National Land Freight Strategy released

September 11, 2012 | Charles Pauka courtesy of  Transport and Logistics News on-line 
Forming a B-triple. Image courtesy of NTC.

Federal transport and infrastructure minister Anthony Albanese has released a National Land Freight Strategy, claimed to be “a long-term blueprint for a streamlined, integrated and multimodal transport system capable of moving goods into and out of major ports and around our country quickly, reliably and at the lowest cost.”

Developed by InfrastructureAustraliawith extensive input from the National Transport Commission, industry as well as state and territory authorities, it will now be up to the states’ infrastructure and transport ministers to work together to develop an action plan for turning the strategy’s vision into a reality, Mr Albanese said.

The strategy is underpinned be a number of key principles:

1. One national, integrated network: Replacing fragmented, ad-hoc decision-making with a proper, long-term planning approach that identifies the existing and yet-to-be built roads, rail lines, intermodal terminals, ports and airports which together form a workable, truly national freight network.

This process would endeavour to protect current and future transport corridors and other strategic pieces of land from urban encroachment.

2. Better use of our existing infrastructure: Over the long term it will be far smarter and cheaper to get the most out of our existing infrastructure than to always build anew.

In practice, this could mean fitting new technology to improve traffic flows along major motorways, using higher productivity vehicles, creating dedicated freight routes and separating passenger trains from freight trains.

3. Fairer, more sustainable financing arrangements: Whilst in recent years there’s been a surge in spending on the nation’s roads (up 50 per cent), railways (up 118 per cent) and ports (up 305 per cent), building and maintaining a network fit for purpose requires mechanisms for ensuring the right investment occurs in the right place at the right time.

To obtain a full copy of the strategy

From the Trucking Peak Group –

Road transport industry welcomes strategy

The Australian Government’s National Land Freight Strategy will boost productivity and safety on the roads, the chief executive of the Australian Trucking Association Stuart St Clair said.

One of the strategy’s initiatives is the trialling of high-productivity vehicles like B-triples and super B-doubles on key freight routes such as the Hume Highway.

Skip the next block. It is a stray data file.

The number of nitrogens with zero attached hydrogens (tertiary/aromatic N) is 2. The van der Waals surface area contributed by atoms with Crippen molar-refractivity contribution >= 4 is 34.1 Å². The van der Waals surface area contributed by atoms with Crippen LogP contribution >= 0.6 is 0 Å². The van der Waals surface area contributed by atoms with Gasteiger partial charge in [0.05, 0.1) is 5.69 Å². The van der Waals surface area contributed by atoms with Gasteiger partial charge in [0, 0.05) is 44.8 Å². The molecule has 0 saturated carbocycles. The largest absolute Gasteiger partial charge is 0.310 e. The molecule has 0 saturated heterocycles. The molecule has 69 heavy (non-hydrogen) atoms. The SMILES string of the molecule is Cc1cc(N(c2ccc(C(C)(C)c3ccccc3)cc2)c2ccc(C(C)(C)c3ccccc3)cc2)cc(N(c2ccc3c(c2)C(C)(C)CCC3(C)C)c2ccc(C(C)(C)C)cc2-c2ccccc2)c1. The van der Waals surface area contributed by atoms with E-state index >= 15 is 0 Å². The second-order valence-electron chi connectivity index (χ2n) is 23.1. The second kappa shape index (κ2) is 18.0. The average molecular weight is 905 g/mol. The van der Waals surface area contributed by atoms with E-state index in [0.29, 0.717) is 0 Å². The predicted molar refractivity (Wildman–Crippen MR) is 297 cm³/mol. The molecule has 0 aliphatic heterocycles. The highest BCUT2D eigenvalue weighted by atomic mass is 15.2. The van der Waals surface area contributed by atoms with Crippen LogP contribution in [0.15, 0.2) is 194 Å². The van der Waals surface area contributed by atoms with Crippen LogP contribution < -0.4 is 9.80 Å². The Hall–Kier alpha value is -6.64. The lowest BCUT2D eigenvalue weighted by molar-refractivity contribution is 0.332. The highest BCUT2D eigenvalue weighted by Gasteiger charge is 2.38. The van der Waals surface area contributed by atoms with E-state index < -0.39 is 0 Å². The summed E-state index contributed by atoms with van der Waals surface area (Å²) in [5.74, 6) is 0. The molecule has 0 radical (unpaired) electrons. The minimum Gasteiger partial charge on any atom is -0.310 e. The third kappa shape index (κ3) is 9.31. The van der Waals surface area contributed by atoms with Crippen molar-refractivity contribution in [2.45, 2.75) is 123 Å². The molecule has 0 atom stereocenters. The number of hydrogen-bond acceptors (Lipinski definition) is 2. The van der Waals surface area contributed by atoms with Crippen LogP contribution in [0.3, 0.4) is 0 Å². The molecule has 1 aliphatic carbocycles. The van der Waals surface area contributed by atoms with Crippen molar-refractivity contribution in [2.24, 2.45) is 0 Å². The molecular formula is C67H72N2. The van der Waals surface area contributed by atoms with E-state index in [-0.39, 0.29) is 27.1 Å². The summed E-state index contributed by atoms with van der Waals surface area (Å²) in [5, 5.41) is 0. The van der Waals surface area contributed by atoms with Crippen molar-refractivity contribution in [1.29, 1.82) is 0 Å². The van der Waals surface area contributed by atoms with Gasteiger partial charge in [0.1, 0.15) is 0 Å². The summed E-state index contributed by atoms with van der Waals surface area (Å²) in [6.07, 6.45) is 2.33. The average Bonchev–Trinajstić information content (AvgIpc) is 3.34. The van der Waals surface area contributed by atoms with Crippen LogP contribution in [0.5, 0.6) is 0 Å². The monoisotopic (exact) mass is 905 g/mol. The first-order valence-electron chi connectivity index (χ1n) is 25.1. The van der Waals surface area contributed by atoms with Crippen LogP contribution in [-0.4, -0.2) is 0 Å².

A B-triple is a prime mover with three trailers linked by turntables. Two B-triples can do the work of more than four standard semitrailers. A super B-double consists of a prime mover and two trailers that can carry more cubic freight – such as lightweight paper products – than a conventional B-double.

Mr St Clair said increasing the use of high-productivity vehicles would enable the trucking industry to use freight routes more efficiently and reduce the need for new infrastructure.

He said it would also boost safety, because reducing the growth in the number of trucks and other vehicles on the road would result in fewer accidents.

“It takes 42 semitrailers to deliver a thousand tonnes of freight, but only 20 B-triples. The chance of an accident is influenced by the number of vehicles on the road, so when you reduce the number of vehicles you need to do the job, you reduce the accident risk,” Mr St Clair said.

“In addition, the prime movers used in high-productivity vehicles like B-triples and super B-doubles are new and equipped with the latest safety features, such as adaptive cruise control and lane-assist technology to alert the driver if the truck drifts from the centre of its lane.

“And finally, their drivers are licensed to a higher standard than semitrailer and rigid truck drivers.”

Mr St Clair said increasing the use of high-productivity vehicles would also deliver environmental gains.

“If we take the example of moving a thousand tonnes of freight again, by using 20 B-triples you would emit 32 per cent less carbon dioxide than the 42 semitrailers you would otherwise need,” he said.

“The government’s strategy is a win for productivity, a win for safety – and a win for the environment as well,” he said.

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